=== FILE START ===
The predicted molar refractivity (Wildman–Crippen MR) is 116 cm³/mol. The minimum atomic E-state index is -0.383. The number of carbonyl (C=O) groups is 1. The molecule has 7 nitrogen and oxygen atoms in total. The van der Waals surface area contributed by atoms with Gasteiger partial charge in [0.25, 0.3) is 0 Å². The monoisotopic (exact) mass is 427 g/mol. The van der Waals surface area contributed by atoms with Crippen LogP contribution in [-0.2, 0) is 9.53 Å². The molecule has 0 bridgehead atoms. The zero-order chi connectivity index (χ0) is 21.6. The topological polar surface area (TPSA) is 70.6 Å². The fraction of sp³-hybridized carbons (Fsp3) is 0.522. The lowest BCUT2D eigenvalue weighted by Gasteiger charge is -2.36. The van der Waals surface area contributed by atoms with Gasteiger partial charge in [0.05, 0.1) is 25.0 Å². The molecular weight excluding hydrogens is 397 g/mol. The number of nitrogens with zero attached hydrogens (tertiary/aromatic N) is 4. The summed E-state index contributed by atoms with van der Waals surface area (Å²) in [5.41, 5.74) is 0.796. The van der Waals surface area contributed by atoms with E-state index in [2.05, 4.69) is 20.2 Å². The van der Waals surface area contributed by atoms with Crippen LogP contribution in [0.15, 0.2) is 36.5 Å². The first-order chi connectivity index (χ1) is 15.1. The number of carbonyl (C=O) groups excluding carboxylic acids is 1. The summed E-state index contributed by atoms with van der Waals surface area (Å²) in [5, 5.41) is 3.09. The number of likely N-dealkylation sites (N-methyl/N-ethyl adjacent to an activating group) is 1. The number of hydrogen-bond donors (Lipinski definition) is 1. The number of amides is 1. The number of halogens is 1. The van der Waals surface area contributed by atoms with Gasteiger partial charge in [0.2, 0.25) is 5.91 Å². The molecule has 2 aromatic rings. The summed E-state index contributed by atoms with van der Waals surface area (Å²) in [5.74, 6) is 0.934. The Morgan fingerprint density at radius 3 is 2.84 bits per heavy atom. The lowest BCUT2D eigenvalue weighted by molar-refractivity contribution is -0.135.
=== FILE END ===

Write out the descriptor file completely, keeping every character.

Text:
The predicted molar refractivity (Wildman–Crippen MR) is 116 cm³/mol. The minimum atomic E-state index is -0.383. The number of carbonyl (C=O) groups is 1. The molecule has 7 nitrogen and oxygen atoms in total. The van der Waals surface area contributed by atoms with Gasteiger partial charge in [0.25, 0.3) is 0 Å². The monoisotopic (exact) mass is 427 g/mol. The van der Waals surface area contributed by atoms with Crippen LogP contribution in [-0.2, 0) is 9.53 Å². The molecule has 0 bridgehead atoms. The zero-order chi connectivity index (χ0) is 21.6. The topological polar surface area (TPSA) is 70.6 Å². The fraction of sp³-hybridized carbons (Fsp3) is 0.522. The lowest BCUT2D eigenvalue weighted by Gasteiger charge is -2.36. The van der Waals surface area contributed by atoms with Gasteiger partial charge in [0.05, 0.1) is 25.0 Å². The molecular weight excluding hydrogens is 397 g/mol. The number of nitrogens with zero attached hydrogens (tertiary/aromatic N) is 4. The summed E-state index contributed by atoms with van der Waals surface area (Å²) in [5.41, 5.74) is 0.796. The van der Waals surface area contributed by atoms with E-state index in [2.05, 4.69) is 20.2 Å². The van der Waals surface area contributed by atoms with Crippen LogP contribution in [0.15, 0.2) is 36.5 Å². The first-order chi connectivity index (χ1) is 15.1. The number of carbonyl (C=O) groups excluding carboxylic acids is 1. The summed E-state index contributed by atoms with van der Waals surface area (Å²) in [5, 5.41) is 3.09. The number of likely N-dealkylation sites (N-methyl/N-ethyl adjacent to an activating group) is 1. The number of hydrogen-bond donors (Lipinski definition) is 1. The number of amides is 1. The number of halogens is 1. The van der Waals surface area contributed by atoms with Gasteiger partial charge in [0.2, 0.25) is 5.91 Å². The molecule has 2 aromatic rings. The summed E-state index contributed by atoms with van der Waals surface area (Å²) in [5.74, 6) is 0.934. The Morgan fingerprint density at radius 3 is 2.84 bits per heavy atom. The lowest BCUT2D eigenvalue weighted by molar-refractivity contribution is -0.135.